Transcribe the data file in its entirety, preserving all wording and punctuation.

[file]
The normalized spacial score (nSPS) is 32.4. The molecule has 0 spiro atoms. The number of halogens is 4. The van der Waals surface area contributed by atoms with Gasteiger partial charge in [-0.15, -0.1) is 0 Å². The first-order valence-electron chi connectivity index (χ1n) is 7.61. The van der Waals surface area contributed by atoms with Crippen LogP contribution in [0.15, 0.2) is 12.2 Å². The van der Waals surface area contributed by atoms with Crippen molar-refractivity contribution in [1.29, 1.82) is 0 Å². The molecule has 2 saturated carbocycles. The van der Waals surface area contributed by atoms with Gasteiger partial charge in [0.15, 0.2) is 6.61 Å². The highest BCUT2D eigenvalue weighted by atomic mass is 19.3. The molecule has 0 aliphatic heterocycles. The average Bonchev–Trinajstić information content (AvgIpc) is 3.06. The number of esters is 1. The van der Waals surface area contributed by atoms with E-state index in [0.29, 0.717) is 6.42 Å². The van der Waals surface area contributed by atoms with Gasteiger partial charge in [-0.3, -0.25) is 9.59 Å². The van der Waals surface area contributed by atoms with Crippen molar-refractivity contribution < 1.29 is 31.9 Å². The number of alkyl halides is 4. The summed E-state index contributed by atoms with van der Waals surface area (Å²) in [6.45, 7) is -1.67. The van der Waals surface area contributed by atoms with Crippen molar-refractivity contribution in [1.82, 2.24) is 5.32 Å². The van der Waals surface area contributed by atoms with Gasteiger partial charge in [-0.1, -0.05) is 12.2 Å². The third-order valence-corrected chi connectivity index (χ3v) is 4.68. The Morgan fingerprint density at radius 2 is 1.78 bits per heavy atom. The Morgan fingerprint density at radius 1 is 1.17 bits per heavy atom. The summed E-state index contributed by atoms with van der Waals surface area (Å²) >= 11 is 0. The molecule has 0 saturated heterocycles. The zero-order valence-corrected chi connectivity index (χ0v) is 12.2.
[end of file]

The normalized spacial score (nSPS) is 32.4. The molecule has 0 spiro atoms. The number of halogens is 4. The van der Waals surface area contributed by atoms with Gasteiger partial charge in [-0.15, -0.1) is 0 Å². The first-order valence-electron chi connectivity index (χ1n) is 7.61. The van der Waals surface area contributed by atoms with Crippen LogP contribution in [0.15, 0.2) is 12.2 Å². The van der Waals surface area contributed by atoms with Crippen molar-refractivity contribution in [1.29, 1.82) is 0 Å². The molecule has 2 saturated carbocycles. The van der Waals surface area contributed by atoms with Gasteiger partial charge in [0.15, 0.2) is 6.61 Å². The highest BCUT2D eigenvalue weighted by atomic mass is 19.3. The molecule has 0 aliphatic heterocycles. The average Bonchev–Trinajstić information content (AvgIpc) is 3.06. The number of esters is 1. The van der Waals surface area contributed by atoms with E-state index in [0.29, 0.717) is 6.42 Å². The van der Waals surface area contributed by atoms with Gasteiger partial charge in [-0.3, -0.25) is 9.59 Å². The van der Waals surface area contributed by atoms with Crippen molar-refractivity contribution < 1.29 is 31.9 Å². The number of alkyl halides is 4. The summed E-state index contributed by atoms with van der Waals surface area (Å²) in [6.45, 7) is -1.67. The van der Waals surface area contributed by atoms with Crippen molar-refractivity contribution in [1.82, 2.24) is 5.32 Å². The van der Waals surface area contributed by atoms with Gasteiger partial charge in [-0.1, -0.05) is 12.2 Å². The third-order valence-corrected chi connectivity index (χ3v) is 4.68. The Morgan fingerprint density at radius 2 is 1.78 bits per heavy atom. The Morgan fingerprint density at radius 1 is 1.17 bits per heavy atom. The summed E-state index contributed by atoms with van der Waals surface area (Å²) >= 11 is 0. The molecule has 0 saturated heterocycles. The zero-order valence-corrected chi connectivity index (χ0v) is 12.2.